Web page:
Marina de Van has crafted a graphic, resolutely uncompromising portrayal of self-mutilation in “In My Skin,” but it’s not a terribly enlightening trip through the dark side. The writer-director-star fashions what’s virtually a one-woman show around the figure of Esther, a rising researcher at a marketing firm who’s living with a pleasant young banker named Vincent (Laurent Lucas). At a party with her colleague Sandrine (Lea Drucker) one night, Esther has an accident in which her leg is seriously injured. She delays getting medical attention, and afterwards removes the bandage and begins picking at the scabs. Her obsession escalates even as her career becomes more successful, but it also threatens to derail her advancement, as well as her relationship with Vincent. And the denouement is hardly hopeful.
This is a provocative piece on a difficult subject, and there are sequences that are intriguing and impressive. The most noteworthy is a surrealistic business dinner at which Esther, fascinated with the red meat and wine, begins to dissociate and view her arm as entirely detached from the rest of her body. But these imaginative episodes are heavily outnumbered by others that seem gratuitously explicit and grotesque. Toward the close of the dinner sequence, for example, Esther retreats to the wine cellar to cut herself, and by the end of the film we’re watching her carefully remove pieces of skin and consume bits of them; she even stages a car crash to explain her condition and goes to a pharmacy for information on how to tan a large swath of her skin as some sort of ghastly memento.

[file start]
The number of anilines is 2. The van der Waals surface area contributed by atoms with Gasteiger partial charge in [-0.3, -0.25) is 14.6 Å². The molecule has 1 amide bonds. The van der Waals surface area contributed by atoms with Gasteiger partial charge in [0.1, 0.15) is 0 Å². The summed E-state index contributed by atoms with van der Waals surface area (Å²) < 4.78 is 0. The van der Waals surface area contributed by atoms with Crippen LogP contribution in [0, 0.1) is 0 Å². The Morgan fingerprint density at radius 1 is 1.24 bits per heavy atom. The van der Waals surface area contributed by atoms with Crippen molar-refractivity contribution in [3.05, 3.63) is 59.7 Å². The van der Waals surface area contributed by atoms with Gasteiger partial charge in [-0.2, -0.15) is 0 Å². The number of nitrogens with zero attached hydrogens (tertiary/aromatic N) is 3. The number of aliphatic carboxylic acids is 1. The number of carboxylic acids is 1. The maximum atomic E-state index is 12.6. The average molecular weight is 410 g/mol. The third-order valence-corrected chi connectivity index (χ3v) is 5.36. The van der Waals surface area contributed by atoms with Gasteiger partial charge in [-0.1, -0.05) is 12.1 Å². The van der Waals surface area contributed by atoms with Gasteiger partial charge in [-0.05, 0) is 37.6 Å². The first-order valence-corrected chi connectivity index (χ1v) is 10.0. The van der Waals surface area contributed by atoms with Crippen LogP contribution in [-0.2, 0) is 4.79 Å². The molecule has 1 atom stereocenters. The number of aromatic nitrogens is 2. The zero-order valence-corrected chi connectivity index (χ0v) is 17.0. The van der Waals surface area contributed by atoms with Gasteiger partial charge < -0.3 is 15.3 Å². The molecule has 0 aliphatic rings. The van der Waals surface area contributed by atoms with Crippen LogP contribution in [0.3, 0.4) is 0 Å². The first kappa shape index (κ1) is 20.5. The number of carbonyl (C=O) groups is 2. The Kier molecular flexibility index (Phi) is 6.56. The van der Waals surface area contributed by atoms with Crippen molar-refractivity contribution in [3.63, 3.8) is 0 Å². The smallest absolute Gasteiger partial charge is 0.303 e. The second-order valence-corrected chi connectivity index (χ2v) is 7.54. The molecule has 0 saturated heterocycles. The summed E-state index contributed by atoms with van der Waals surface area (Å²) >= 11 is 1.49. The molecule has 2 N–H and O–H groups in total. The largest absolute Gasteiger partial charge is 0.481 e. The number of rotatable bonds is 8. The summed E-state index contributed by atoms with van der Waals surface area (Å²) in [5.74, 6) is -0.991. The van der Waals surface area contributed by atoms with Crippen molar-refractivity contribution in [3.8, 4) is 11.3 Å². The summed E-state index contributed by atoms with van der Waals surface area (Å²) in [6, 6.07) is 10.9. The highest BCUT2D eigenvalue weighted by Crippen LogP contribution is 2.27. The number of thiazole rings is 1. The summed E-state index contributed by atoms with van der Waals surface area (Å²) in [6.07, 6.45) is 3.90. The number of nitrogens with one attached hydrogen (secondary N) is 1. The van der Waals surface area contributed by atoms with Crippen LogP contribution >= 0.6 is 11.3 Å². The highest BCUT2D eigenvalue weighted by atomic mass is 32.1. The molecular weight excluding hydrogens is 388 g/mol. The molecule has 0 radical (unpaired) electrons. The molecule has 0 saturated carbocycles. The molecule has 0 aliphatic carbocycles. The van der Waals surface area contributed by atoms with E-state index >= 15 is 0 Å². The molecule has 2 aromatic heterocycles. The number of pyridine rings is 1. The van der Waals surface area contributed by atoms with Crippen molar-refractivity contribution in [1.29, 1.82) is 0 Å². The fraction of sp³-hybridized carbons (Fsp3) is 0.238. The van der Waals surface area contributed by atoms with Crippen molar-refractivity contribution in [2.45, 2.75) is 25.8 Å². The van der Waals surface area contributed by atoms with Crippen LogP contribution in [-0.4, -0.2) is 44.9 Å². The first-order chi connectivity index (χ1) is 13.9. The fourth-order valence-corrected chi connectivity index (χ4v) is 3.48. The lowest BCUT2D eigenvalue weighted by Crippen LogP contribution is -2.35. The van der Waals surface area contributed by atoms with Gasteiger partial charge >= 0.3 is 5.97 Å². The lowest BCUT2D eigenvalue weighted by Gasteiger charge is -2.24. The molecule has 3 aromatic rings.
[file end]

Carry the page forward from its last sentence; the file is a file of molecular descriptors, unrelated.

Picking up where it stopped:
All of this is presented in a cool, detached manner. De Van gives a controlled performance in the lead, and the atmospheric cinematography and deliberate pacing create a mood of vague dread. But ultimately the viewer is left feeling as though he were a customer at a carnival freak show. The film never offers any explanation for Esther’s self-destructive actions. To be sure, one wouldn’t appreciate some simplistic, by-the-numbers psychobabble, but a complete lack of background on the woman leaves everything happening in a vacuum. There’s a suggestion that her very success is what leads to her behavior, but that’s hardly an adequate observation–unless one’s going to argue that career advancement inevitably leads to self-hatred.
There is, to be sure, a sort of morbid curiosity to “In My Skin,” and one has to grudgingly admire the conviction with which it delivers its thoroughly unsettling vision. But without generating much empathy for its protagonist or offering any substantial psychological insight into what drives Esther to her actions, the film winds up seeming little more than a grisly exercise in well-calibrated acting and what one hopes are well-executed special effects.